ADVENT: God’s Victorious Light

Day 17

Equanimity and Equality


by the Rev. Brian C. Taylor

 

The Rev. Brian C. Taylor

I’ve always struggled a bit with Isaiah’s prophecy that comes to us in this season through George Frederic Handel and John the Baptist.

Prepare the way of the Lord,

make his paths straight.

Every valley shall be filled,

and every mountain and hill shall be made low,

and the crooked ways shall be made straight,

and the rough ways made smooth.

But I like crooked paths, deep valleys, high mesas, and rough roads. Isaiah’s vision of salvation sounds more like a freeway cutting through Kansas. In fact, I wouldn’t want my emotional life to be a flatland either, with all the rough places made smooth, the valleys lifted up and the hills brought down.

But I don’t think this is what Isaiah or John the Baptist had in mind. The passage begins with this: Prepare the way of the Lord. And how do we do that? In every spiritual tradition, there is an acknowledgment that before we can grow in spirit, we may first have to learn to settle down.

One who meditates has to learn how not to be a victim of the tempests of desire and aversion. Just be still, focus on the breath, we are told, and those storms will subside. A recovering alcoholic must first stop drinking in order to move from the insanity of a chaotic alcoholic lifestyle to the sanity of a sober one. It is only then that growth in recovery can begin. In any spiritual or religious tradition, we must learn some measure of equanimity as a way of preparing the way of the Lord.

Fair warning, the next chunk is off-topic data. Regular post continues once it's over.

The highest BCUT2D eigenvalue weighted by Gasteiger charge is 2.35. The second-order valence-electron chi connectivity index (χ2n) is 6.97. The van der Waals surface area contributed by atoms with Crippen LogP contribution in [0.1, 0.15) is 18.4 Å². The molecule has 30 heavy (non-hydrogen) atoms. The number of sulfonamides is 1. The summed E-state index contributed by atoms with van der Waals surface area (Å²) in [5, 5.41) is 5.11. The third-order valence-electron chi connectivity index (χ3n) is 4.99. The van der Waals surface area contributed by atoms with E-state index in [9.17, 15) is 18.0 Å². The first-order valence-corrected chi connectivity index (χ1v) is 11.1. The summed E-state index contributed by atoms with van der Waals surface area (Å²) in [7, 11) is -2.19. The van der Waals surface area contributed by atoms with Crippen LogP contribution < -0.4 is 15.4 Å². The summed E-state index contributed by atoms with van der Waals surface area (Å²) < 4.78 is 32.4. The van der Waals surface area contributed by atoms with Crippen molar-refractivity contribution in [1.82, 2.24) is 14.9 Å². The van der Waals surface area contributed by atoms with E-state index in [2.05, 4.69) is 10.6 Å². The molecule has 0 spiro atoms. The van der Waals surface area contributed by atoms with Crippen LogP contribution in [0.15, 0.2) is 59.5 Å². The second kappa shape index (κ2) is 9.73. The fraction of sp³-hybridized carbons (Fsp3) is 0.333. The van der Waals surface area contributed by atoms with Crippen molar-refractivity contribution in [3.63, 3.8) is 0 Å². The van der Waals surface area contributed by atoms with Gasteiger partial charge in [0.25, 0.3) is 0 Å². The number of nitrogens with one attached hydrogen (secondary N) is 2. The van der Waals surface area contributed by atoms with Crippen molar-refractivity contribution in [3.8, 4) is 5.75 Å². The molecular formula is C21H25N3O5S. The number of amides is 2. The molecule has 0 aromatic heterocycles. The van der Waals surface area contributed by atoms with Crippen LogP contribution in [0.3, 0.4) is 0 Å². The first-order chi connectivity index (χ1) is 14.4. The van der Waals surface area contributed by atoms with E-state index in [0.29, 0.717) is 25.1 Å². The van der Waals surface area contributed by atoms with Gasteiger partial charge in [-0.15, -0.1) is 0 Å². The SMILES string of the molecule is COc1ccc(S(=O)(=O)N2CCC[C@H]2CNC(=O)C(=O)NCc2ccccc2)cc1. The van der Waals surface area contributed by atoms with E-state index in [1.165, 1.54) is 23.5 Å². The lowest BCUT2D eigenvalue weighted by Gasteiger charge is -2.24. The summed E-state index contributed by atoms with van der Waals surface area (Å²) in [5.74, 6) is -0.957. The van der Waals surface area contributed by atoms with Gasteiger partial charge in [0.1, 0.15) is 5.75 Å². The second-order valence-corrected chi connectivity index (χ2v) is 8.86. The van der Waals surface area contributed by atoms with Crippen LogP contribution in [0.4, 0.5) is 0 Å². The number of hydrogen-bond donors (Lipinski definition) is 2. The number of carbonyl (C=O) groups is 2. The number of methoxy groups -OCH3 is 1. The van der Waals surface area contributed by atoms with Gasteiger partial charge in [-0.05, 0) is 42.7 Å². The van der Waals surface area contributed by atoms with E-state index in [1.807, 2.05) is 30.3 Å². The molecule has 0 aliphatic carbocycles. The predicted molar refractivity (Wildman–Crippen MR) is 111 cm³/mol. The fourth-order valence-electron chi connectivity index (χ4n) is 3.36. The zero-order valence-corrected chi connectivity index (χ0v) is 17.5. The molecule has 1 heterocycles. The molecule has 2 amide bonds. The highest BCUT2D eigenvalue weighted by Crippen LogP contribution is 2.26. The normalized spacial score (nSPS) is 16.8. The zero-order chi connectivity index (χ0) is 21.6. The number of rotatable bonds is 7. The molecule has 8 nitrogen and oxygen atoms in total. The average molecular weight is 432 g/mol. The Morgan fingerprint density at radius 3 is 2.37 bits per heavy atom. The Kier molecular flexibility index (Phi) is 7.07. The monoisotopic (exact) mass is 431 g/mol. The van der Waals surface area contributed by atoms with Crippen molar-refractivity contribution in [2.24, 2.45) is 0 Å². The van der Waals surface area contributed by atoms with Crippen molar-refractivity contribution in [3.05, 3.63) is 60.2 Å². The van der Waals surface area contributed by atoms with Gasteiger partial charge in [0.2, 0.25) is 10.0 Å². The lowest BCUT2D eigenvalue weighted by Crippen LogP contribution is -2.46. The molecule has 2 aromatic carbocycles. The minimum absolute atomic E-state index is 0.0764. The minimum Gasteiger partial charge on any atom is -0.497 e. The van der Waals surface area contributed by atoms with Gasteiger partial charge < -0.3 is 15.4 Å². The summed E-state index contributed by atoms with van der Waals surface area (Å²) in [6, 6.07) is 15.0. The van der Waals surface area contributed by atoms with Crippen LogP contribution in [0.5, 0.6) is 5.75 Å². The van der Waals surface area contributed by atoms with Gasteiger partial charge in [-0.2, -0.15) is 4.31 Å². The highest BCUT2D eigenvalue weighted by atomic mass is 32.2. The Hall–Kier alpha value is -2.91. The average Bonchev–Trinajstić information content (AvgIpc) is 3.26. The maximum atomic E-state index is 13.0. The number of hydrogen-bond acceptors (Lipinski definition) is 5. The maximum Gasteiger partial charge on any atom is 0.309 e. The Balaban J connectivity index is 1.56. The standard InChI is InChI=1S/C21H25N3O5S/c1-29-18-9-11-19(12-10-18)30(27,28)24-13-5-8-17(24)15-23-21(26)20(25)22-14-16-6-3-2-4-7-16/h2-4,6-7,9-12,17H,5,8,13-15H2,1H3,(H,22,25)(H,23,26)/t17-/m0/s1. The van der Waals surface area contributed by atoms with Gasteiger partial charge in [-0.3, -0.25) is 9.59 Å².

And as we continue in the spiritual path, equanimity increases. Now equanimity is not a loss of emotion, a detached flatness. It is the ability to move through our highs and lows with perspective. It is the inner knowledge that while this excitement or that sorrow is currently gripping us, it is impermanent, and there is another level that is eternal, stable, unchanging. With equanimity, we are no longer victims of circumstance. We are grounded, even as we traverse life’s hills and valleys.

But there is another dimension to which Isaiah’s prophecy speaks: the social, the political. It is what Mary also spoke of in the Magnificat:

You have shown strength with your arm

and scattered the proud in their conceit,

Casting down the mighty from their thrones

and lifting up the lowly.

You have filled the hungry with good things

and sent the rich away empty.

This is the same social and political message of Jesus when he spoke of the last being first and the first being last, that the meek will inherit the earth.

These are not just words about heaven, or the second coming. They are what we are asked to do in order to prepare the way for the coming of the Lord in the here and now. And so the way we vote, our advocacy for the marginalized, the time and money we put towards social causes — these are ways to fill valleys and level mountains, so there is more equality, and–dare I say it–a redistribution of wealth and other resources. This is not class warfare as some claim, but a fulfillment of the vision of the prophets, the Virgin Mary, and Jesus himself.

We prepare for God’s appearance in this earthly realm by leveling the playing field socially, politically, and economically. Because wherever God’s people are not held in place by systemic advantage and disadvantage, we see them blossom and become the people God created them to be. Women become priests; a kid from the projects becomes a scientist; a man can marry the man he has dedicated his life to; an African village with clean water and mosquito netting can become a place of life instead of death. We prepare for God’s coming by leveling this world’s inequalities.

And so during this month, we prepare for God’s coming as the Christ child. We seek equanimity in the spiritual and emotional dimension, that we may be settled down enough to greet the coming one. And we seek equality in the social and political dimension, that the world may see the justice of God’s reign on earth.

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